Prime Minister Malcolm Turnbull is considering legislation that will put stronger obligations on major internet and technology companies such as Facebook to better assist with investigations into terrorism.
While the government will not seek to end the encryption of messages, it will look at measures that ensure technology companies must provide content and metadata to assist with investigations into suspected terrorists.
The Prime Minister will discuss this issue with other world leaders in Germany next week at a G20 meeting. The move comes as security agencies raise fears they are being blocked from obtaining potentially life-saving data and information.
As Prime Minister Turnbull prepares for this meeting, Attorney-General George Brandis and Immigration Minister Peter Dutton travelled to Ottawa on Sunday for meetings with Five Eyes counterparts.
Brandis and Minister Dutton will attend the Five Country Ministerial (FCM) on national security. Brandis will also attend the Quintet meeting of Attorneys-General.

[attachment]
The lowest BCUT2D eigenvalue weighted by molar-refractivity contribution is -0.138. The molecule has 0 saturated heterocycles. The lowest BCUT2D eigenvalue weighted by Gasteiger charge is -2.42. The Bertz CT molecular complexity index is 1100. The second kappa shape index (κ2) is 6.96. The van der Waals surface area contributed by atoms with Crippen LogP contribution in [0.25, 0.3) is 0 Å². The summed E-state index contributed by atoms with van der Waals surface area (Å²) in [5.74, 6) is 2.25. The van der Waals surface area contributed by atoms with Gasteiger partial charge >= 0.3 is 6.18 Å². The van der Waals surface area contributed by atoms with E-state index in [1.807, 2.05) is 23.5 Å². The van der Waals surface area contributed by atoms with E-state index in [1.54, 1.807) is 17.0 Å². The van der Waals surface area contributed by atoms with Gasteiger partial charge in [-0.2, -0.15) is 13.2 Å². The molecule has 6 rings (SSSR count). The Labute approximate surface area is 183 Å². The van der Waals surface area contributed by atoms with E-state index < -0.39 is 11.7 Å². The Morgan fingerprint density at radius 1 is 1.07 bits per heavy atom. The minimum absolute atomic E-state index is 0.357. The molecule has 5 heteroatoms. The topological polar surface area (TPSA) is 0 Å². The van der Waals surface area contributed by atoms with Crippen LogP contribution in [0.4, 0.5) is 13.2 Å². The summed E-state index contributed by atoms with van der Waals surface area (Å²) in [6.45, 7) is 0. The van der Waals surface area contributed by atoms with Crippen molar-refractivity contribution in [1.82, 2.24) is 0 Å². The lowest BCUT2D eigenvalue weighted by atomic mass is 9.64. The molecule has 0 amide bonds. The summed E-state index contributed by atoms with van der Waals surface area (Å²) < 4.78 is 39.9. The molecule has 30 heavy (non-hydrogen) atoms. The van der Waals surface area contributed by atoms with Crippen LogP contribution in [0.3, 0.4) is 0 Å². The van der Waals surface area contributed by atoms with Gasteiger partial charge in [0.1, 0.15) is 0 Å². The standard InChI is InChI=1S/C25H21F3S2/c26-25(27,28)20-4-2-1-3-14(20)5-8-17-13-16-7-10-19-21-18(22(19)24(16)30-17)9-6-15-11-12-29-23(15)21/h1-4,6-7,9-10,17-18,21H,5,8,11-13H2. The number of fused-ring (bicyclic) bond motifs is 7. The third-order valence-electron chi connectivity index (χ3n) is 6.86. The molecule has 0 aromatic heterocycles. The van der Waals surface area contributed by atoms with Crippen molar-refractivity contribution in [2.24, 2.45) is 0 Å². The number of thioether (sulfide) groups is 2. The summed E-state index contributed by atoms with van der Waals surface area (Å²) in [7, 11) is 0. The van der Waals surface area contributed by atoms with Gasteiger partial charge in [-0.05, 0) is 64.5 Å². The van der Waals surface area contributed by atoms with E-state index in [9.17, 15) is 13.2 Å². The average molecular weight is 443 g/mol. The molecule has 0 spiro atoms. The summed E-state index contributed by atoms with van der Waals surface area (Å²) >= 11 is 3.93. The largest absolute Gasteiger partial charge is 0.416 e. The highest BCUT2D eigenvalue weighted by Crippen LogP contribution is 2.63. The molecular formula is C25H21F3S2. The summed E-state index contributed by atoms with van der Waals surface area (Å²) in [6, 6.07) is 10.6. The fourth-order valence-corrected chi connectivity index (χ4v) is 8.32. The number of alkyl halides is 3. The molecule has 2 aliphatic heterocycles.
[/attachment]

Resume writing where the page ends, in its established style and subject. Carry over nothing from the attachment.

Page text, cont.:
"As the Prime Minister said ... the use by terrorists of cyber space is an issue of critical concern to intelligence and law enforcement agencies. Australia will lead the discussion of ways to address this issue; in particular the involvement of industry in thwarting the encryption of terrorist messaging," Brandis said.
"We all share the global challenges of terrorism, foreign fighters and protecting our borders. The next two days will provide us with an opportunity to share our experiences and learn from our partners in the United Kingdom, Canada, New Zealand and the United States.
"As Australia’s priority issue, I will raise the need to address ongoing challenges posed by terrorists and criminals using encryption. These discussions will focus on the need to co-operate with service providers to ensure reasonable assistance is provided to law enforcement and security agencies."
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